Candy In The Media

Watching sprinkles get made is a glorious rainbow of fun to watch.


Thursday, June 16, 2016

Candy Critic Dessert Club – A Classic Square - Rice Krispie Treats

When I was a kid Rice Krispie Treats were a complete mystery to me.  At the very least I completely misunderstood how they were made.  I don't think my mother, or the media helped in my misunderstanding either.  Until I was a teenager, I always assumed that Rice Krispie Treats were really complicated to make.  Maybe they were easy to burn, or at the very least there must have been some kind of added ingredient that I was completely unaware of.  The fact that Kellogg's started selling Rice Krispie Treats pre-made didn't help either. After all if they were easy to make, why sell them pre-made?

There is a little truth to this, there is a trick, however it's not a skill as much as an ingredient.  The trick to making Rice Krispie Treats is butter, and best not to cut back on it.  Butter is what keeps your marshmallows from sticking to everything, as well as adding just a slightly salty flavour, and this is a good thing.  As any great dessert aficionado will tell you, to make sweeter better, add salt.

The ingredients:

About 20 large marshmallows
3 cups of Rice Krispies cereal
1.5 tablespoons of butter

This might prove to be a very short recipe, as I mentioned before, it's super easy.  First coat a baking pan or pie plate with butter.  Set this pan aside, you'll need it  later.  Now take the 1.5 table spoons of butter and melt it in a non-stick pot.  Make sure to move the butter around, and try to coat the sides of  the pot as well. Once the butter is melted, turn your stove to a medium to low heat.  Add the  marshmallows to the butter.  This is probably the trickiest part of the whole recipe, stir the marshmallows.  Keep stirring until your marshmallows go from 20 individual marshmallows into one giant glob.  You want to be sure that there are no lumps left.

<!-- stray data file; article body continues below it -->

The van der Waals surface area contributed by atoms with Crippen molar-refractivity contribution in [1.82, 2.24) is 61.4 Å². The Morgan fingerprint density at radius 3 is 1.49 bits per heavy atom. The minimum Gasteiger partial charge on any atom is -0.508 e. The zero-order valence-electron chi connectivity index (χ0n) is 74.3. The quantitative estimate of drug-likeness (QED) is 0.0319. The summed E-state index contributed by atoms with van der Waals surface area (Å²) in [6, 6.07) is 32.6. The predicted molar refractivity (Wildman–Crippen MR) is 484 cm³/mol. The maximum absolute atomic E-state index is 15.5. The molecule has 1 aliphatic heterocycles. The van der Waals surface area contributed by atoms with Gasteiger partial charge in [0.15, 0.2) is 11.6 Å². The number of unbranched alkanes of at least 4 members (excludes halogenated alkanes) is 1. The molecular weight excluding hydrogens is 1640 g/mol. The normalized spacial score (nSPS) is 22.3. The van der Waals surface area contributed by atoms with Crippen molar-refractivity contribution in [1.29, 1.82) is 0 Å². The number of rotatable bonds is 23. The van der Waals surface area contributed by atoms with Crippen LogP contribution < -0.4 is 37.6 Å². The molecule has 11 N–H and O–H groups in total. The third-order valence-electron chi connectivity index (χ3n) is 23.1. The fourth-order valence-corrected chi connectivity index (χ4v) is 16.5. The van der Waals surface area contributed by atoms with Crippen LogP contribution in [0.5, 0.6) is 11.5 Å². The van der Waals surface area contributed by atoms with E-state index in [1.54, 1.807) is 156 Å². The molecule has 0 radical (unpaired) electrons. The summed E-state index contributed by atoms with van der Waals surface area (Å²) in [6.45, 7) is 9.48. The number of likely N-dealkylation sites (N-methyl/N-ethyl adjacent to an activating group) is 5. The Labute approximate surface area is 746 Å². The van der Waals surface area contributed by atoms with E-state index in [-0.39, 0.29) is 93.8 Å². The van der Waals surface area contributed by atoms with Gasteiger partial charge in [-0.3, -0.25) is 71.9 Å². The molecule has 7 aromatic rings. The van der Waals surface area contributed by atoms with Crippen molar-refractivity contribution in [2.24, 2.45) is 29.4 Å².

Once the marshmallows are melted, add the Rice Krispies.  If for some reason you don't have, or don't like Rice Krispies, you can pretty much use any cereal you want.  Even granola would work.  Add the cereal to the marshmallow glob and turn off the heat.  Stir the cereal into the marshmallow until it's evenly distributed.  Now take the marshmallow/cereal mix and dump it into the buttered pan from earlier.  With a wet spoon (or wet fingers) push the marshmallow cereal mixture into the pan.  Once it's fairly level, let  the Rice Krispie Treats cool, and voila, you're done.

To say that this recipe is  fool proof is a bit of a lie.  I've seen these fail twice, and once was by my hands.  Keeping your heat low is the first important step.  Marshmallows love to melt, but once they go past melting, they burn.  So keep the heat low so you don't get to the burning stage.  My failure with these happened with stale marshmallows.  If you have marshmallows that have been sitting in your cupboard since the first Ghostbusters movie came out, they won't work.  They'll just turn into a hot sticky brown, lumpy mess.

If you really hate marshmallows, some people use other sticky treats to make these.  Caramel cubes would work well, so might some syrups.  In fact a maple syrup  square with granola might be pretty tasty.  The trick in all cases is keep the temperature low, and make sure nothing burns.  If you're using a liquid syrup (maple or otherwise) you may have to use a candy thermometer to make sure you don't overheat the syrup into a rock hard lump.